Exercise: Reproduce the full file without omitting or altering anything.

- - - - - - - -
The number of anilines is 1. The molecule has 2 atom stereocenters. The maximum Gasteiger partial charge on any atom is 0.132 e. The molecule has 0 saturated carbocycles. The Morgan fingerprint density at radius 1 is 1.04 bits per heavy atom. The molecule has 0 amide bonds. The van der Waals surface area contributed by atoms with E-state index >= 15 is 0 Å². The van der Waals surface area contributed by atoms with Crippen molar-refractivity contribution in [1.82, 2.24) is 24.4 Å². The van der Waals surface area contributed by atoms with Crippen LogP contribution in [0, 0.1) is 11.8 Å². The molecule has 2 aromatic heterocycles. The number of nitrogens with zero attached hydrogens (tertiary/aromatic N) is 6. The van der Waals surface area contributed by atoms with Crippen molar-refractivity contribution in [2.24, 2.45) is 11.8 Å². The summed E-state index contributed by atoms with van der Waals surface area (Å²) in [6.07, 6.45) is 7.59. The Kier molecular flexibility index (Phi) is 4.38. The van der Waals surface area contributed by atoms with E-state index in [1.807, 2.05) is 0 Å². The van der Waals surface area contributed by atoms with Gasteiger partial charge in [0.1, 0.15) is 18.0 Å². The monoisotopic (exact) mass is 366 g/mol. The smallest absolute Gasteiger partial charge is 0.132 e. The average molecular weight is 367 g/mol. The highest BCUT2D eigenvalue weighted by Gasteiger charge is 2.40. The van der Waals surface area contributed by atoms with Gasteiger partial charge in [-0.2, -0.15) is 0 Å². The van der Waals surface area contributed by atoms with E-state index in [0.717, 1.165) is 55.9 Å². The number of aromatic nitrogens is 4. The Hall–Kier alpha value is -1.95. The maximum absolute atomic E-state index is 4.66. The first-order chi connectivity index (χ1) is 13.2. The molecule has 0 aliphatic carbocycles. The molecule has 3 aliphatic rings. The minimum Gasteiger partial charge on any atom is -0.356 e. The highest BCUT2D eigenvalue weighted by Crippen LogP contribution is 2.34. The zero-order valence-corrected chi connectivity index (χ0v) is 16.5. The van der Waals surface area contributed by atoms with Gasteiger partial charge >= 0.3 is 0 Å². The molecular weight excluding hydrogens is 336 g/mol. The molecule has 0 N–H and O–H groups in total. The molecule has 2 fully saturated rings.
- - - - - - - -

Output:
The number of anilines is 1. The molecule has 2 atom stereocenters. The maximum Gasteiger partial charge on any atom is 0.132 e. The molecule has 0 saturated carbocycles. The Morgan fingerprint density at radius 1 is 1.04 bits per heavy atom. The molecule has 0 amide bonds. The van der Waals surface area contributed by atoms with E-state index >= 15 is 0 Å². The van der Waals surface area contributed by atoms with Crippen molar-refractivity contribution in [1.82, 2.24) is 24.4 Å². The van der Waals surface area contributed by atoms with Crippen LogP contribution in [0, 0.1) is 11.8 Å². The molecule has 2 aromatic heterocycles. The number of nitrogens with zero attached hydrogens (tertiary/aromatic N) is 6. The van der Waals surface area contributed by atoms with Crippen molar-refractivity contribution in [2.24, 2.45) is 11.8 Å². The summed E-state index contributed by atoms with van der Waals surface area (Å²) in [6.07, 6.45) is 7.59. The Kier molecular flexibility index (Phi) is 4.38. The van der Waals surface area contributed by atoms with E-state index in [1.807, 2.05) is 0 Å². The van der Waals surface area contributed by atoms with Gasteiger partial charge in [0.1, 0.15) is 18.0 Å². The monoisotopic (exact) mass is 366 g/mol. The smallest absolute Gasteiger partial charge is 0.132 e. The average molecular weight is 367 g/mol. The highest BCUT2D eigenvalue weighted by Gasteiger charge is 2.40. The van der Waals surface area contributed by atoms with Gasteiger partial charge in [-0.2, -0.15) is 0 Å². The van der Waals surface area contributed by atoms with E-state index in [0.717, 1.165) is 55.9 Å². The number of aromatic nitrogens is 4. The Hall–Kier alpha value is -1.95. The maximum absolute atomic E-state index is 4.66. The first-order chi connectivity index (χ1) is 13.2. The molecule has 0 aliphatic carbocycles. The molecule has 3 aliphatic rings. The minimum Gasteiger partial charge on any atom is -0.356 e. The highest BCUT2D eigenvalue weighted by Crippen LogP contribution is 2.34. The zero-order valence-corrected chi connectivity index (χ0v) is 16.5. The van der Waals surface area contributed by atoms with Gasteiger partial charge >= 0.3 is 0 Å². The molecular weight excluding hydrogens is 336 g/mol. The molecule has 0 N–H and O–H groups in total. The molecule has 2 fully saturated rings.